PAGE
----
Quality practices (e.g., quality management, quality assurance, quality control, quality improvement) apply to a broad range of topics and tasks, and this broad scope has created some dangerous myths about applying quality principles and practices.
Here are a few misconceptions that should be cleared up to avoid the cost of poor quality:
1. Quality is free – You’ve heard of buying new windows because they “pay for themselves” in energy savings. Well, the windows aren’t free. They may be worthwhile and profitable over the life of the investment, but there is an investment that must be made to reap the rewards.
Philip Crosby was right when he said quality is free, but only in a certain sense. The cost of quality is significant – especially poor quality. Quality is free like marriage is free. When you consider the rewards and the costs of going without it, it’s better to have it. Quality practices applied effectively add value to your value chain, but not immediately or always to the bottom line.
2. Quality is qualitative – Speaking of the bottom line, if you don’t have a measurement system in place, you won’t be able to determine where or whether quality practices save money, improve productivity, or avoid costs from waste and rework.
Program managers know that they have to balance doing things quickly, inexpensively, and well, but they tend to measure only the cost and schedule — leaving the wellness of their programs to chance or, at best, to “intangible measures.”
The pervasive and embedded nature of quality leads to an unwillingness to measure it out of fear of becoming invasive or too costly. The truth is you can touch and measure the rewards of customer satisfaction and trust, process improvements, waste reduction, productivity enhancements, and gains in system availability and continuity — due to sound quality management practices. This tangibility comes from having a good definition of quality.
3. The definition of quality is too subjective to be defined to be useful – It’s true that “quality” is a concept that some people aren’t comfortable defining. They consider it to be too subjective and different, based on individual perspectives (e.g., process, product, or people). Even when we know what it is, it eludes precision.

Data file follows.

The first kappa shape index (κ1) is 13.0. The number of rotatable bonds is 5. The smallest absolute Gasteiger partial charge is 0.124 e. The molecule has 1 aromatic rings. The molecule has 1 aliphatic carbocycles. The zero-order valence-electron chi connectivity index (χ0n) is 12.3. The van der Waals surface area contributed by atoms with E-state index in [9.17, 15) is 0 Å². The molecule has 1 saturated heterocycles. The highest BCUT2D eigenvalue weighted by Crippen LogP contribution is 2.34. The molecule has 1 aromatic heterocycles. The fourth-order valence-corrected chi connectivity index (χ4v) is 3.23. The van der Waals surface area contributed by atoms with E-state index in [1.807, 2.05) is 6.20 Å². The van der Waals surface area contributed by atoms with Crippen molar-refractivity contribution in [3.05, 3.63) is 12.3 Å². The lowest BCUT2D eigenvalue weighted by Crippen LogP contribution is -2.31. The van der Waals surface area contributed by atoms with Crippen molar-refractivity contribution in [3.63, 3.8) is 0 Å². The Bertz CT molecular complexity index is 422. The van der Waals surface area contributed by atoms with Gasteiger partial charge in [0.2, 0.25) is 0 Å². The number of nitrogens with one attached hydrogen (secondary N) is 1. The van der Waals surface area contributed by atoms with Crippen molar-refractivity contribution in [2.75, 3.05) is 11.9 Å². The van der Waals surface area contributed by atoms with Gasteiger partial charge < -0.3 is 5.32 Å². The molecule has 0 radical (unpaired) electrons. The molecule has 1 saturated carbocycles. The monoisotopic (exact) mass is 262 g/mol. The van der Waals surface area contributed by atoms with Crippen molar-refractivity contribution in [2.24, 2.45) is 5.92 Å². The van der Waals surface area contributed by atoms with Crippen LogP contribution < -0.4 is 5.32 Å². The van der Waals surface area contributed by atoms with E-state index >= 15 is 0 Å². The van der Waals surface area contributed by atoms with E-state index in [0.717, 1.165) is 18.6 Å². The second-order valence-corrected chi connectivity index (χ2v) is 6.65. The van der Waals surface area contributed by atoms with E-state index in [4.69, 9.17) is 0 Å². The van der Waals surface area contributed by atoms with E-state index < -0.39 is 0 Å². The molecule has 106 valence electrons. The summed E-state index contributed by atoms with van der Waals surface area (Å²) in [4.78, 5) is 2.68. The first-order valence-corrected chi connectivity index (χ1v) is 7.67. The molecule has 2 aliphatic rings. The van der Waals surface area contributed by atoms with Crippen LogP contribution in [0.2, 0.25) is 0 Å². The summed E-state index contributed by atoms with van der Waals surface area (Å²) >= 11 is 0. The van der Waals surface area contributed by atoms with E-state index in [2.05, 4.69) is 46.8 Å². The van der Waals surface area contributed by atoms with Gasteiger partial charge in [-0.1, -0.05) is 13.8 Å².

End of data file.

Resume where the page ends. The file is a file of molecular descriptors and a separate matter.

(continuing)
If we can’t define it, it then becomes something that can’t be measured or controlled. Whether quality means “meeting stated requirements,” or “satisfying customer expectations,” or “eliminating bugs,” etc., define what quality means for your organization so it can be continuously measured. Pick a few good indicators of good quality and inspect and expect them to be improved.
4. Do things right the first time. Zero-defects is the way to go – Suppose that you decided you are going to start each day doing the right things right the first time. Do you realize that if you did everything right, you’d probably never even get to work each morning? Between planning the day (and updating the week’s plans), taking care of pre-requisite activities such as cleaning, chores, exercise, family relationships & commitments, conducting necessary fact-finding into weather and traffic, considering food options, gathering resources, coordinating with others’ schedules, etc. you’d probably never get out of bed from the risk management activities and decisions!
Face it, to get anything done, we all make compromises on quality. Usually, allowing a few errors, surprises, and lessons is more advantageous than getting that clean audit with no findings and no after-action root cause analysis. However, the opposite extreme is just as dangerous: If you fail to plan, your lessons learned will be from painful and inexcusable failures.
Effective quality management comes from finding a balance between these extremes.
5. Quality assurance (QA), quality control (QC) and testing are pretty much the same thing – Those who can’t define quality may think that QA, QC and testing mean the same thing. However, these processes refer to specific and separate activities.
Quality assurance is a process-oriented set of activities ensuring continuous and consistent improvement (e.g., the planning, monitoring and execution of the quality plan and processes). It is an embedded and preventive action that defines the expectations (e.g., specification and standards development).